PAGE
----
“Who was here when we were at the 9:30 Club?” Amy Saidman, artistic executive director of Story District, asks the audience. She is greeted with cheers and whoops, so she continues: “Who found us at the Black Cat? How about the Sixth & I?” More cheers, as Saidman names the different locations and different stages where Story District, the nonprofit spearheading DC storytelling, has performed over the last two decades.
Saidman took the stage following a stunning, rousing, and extremely harmonically precise “Happy Birthday” medley by the Howard University Community Choir in celebration of Story District’s 25th anniversary. That medley, along with Saidman’s remarks, confirmed the tone of the evening at the Lincoln Theatre. The night wasn’t just a celebration. It wasn’t a recitation of history or an indication of the direction of the years to come. It was much more like an alumni weekend. A homecoming of sorts—inclusive, informal, and inviting participation and engagement.
Over their first 25 years, Story District has become a DC staple. With roots that go back to the founding of the Washington Storytellers Theatre in 1991, the first official Story District (then WST) event was an open mic at The Speakeasy. Since then, Story District has grown to offer classes and consulting, coaching, and their usual storytelling shows. On the night of the big party, they got down to the business they do best: providing a way for folks to share a story that means something to them. Eight different people—Graham Campbell, JR Denison, Yasmin Elhady, Jenn Kamara, Mike Kane, Antwan Perry, Alexandra Petri, and Caitlin Reilly—told eight different tales, creating a conglomeration of snapshots in words that combined the styles of stand-up comedy, personal essay, and a dash of slam poetry. From childbirth to getting too stoned to surprise birthday parties, each was clear, descriptive, and entertaining, but the most notable stories came from seasoned storytellers Jennifer Kamara, Alexandra Petri, and Yasmin Elhady, as well as newcomer JR Denson, who tells a very funny story about having a concussion on a school skiing trip. Elhady’s story in particular was so masterfully performed and written that it’s a wonder they didn’t ask her, second to last in the monologue order, to be the grand finale.
There was no specific throughline between these narratives, just Saidman returning to the stage to add a bit of commentary and introduce the next act. A ten-minute intermission bisected the storytelling, but not before a bit more information about the organization was given. Saidman took time to encourage a $25-per-month donation pledge, and to introduce President of the Board Amy Fisher Bruey, who urged the audience to get involved by joining said Board of Directors and named community partner organizations like Shoulder to Shoulder, Words, Beats, & Life, and finally, Team Rayceen Productions. Rayceen Pendarvis then took the stage to talk about the importance of Story District, lead an exercise in self-love, and plug for donation.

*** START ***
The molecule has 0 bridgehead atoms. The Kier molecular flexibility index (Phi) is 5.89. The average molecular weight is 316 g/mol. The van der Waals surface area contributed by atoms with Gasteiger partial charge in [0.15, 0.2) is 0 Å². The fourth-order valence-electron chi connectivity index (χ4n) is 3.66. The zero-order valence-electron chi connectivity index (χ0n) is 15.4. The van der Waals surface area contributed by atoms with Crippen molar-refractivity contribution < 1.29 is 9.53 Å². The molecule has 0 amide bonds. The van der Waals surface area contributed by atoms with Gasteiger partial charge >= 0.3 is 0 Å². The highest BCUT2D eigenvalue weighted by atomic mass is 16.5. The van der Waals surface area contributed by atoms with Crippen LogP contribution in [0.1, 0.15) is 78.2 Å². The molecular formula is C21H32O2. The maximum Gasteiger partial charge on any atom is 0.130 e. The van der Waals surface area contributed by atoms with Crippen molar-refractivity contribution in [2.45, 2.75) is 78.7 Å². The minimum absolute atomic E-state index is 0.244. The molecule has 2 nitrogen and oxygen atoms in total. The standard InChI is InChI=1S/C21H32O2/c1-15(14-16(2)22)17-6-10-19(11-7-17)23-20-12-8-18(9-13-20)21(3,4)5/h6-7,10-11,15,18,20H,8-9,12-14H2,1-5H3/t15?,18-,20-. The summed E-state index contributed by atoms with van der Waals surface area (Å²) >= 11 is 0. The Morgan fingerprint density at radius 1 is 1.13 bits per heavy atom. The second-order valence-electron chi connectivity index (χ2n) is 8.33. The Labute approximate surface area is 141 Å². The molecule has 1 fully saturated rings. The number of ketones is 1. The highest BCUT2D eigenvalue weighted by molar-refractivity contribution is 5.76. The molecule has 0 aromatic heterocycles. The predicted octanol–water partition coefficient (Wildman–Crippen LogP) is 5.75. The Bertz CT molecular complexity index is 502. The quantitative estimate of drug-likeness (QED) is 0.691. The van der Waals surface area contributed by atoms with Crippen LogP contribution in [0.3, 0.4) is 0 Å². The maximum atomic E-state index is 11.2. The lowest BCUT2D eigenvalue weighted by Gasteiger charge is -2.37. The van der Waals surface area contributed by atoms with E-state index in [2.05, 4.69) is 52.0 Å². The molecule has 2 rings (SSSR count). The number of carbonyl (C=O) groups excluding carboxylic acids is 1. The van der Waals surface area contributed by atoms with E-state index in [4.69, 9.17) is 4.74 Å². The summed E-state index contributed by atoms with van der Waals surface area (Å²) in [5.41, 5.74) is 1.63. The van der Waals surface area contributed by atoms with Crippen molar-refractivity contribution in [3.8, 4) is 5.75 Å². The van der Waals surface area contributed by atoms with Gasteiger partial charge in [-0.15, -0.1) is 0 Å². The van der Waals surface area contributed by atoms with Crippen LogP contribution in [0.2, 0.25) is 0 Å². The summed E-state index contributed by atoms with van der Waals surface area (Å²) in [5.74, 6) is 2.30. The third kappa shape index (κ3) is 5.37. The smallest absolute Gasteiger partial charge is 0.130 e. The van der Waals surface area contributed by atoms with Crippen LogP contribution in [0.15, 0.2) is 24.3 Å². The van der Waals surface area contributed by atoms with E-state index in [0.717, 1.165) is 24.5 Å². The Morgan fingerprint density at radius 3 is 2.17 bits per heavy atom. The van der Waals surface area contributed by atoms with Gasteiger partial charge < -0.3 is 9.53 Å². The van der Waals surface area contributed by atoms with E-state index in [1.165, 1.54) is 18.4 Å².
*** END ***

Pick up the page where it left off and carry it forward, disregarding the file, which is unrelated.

There were quite a few more calls for donation peppered throughout the night, and that’s where the unity and openness, the encouragement from leaders to get involved, felt the slightest bit dissonant. It is so deeply important for organizations doing work like Story District is doing to have an income. Being able to monetarily sustain work in the community, and having the resources to do so, is critical, but the way that the monetary ask was coupled with emotional appeals, with the performances, with the excitement of the huge audience, the collective self-love exercise, the encouragement to become further involved, made something feel ever so slightly inauthentic. As an audience, we were feeling the togetherness, humor, and connection, then reminded that sharing in those emotions comes at a price. It’s a bit disarming, but it’s also very clever marketing and effective fundraising for an organization doing great work.
After intermission and the next eight performances, Saidman once again came out onstage. She excitedly reminded everyone about the afterparty, encouraging all of us to stay for cupcakes, dancing with DJ Sugarpants, and good company. She urged us to take a copy of District Fray magazine, which had just done a spread on Story District, so that we could learn a bit more about the organization, and the individuals who make what they do possible. I eagerly went to the lobby to pick up a copy and began to read. As I did, I was floored. Back in 1997, when Story District was just getting started, it operated based on its premise and community alone. Storytelling was an open mic affair. Folks brought dishes, potluck style, to share with everyone in attendance. I marveled at the growth of the organization, now celebrating their birthday in the company of hundreds of people. I smiled at the thought that so many want to come together to share and hear these stories, but I couldn’t help but wish for a taste of what Story District created in 1997: a scrappy, open environment, facilitating artistic exchange, creating a community built solely by the power of shared food and shared words.
The Story District Birthday Bash was presented on October 1, 2022, by Story District performing at the Lincoln Theatre, 1215 U Street NW, Washington, DC. For more information, visit storydistrict.org.
Story District to celebrate 25 years with birthday bash (news story, September 18, 2022)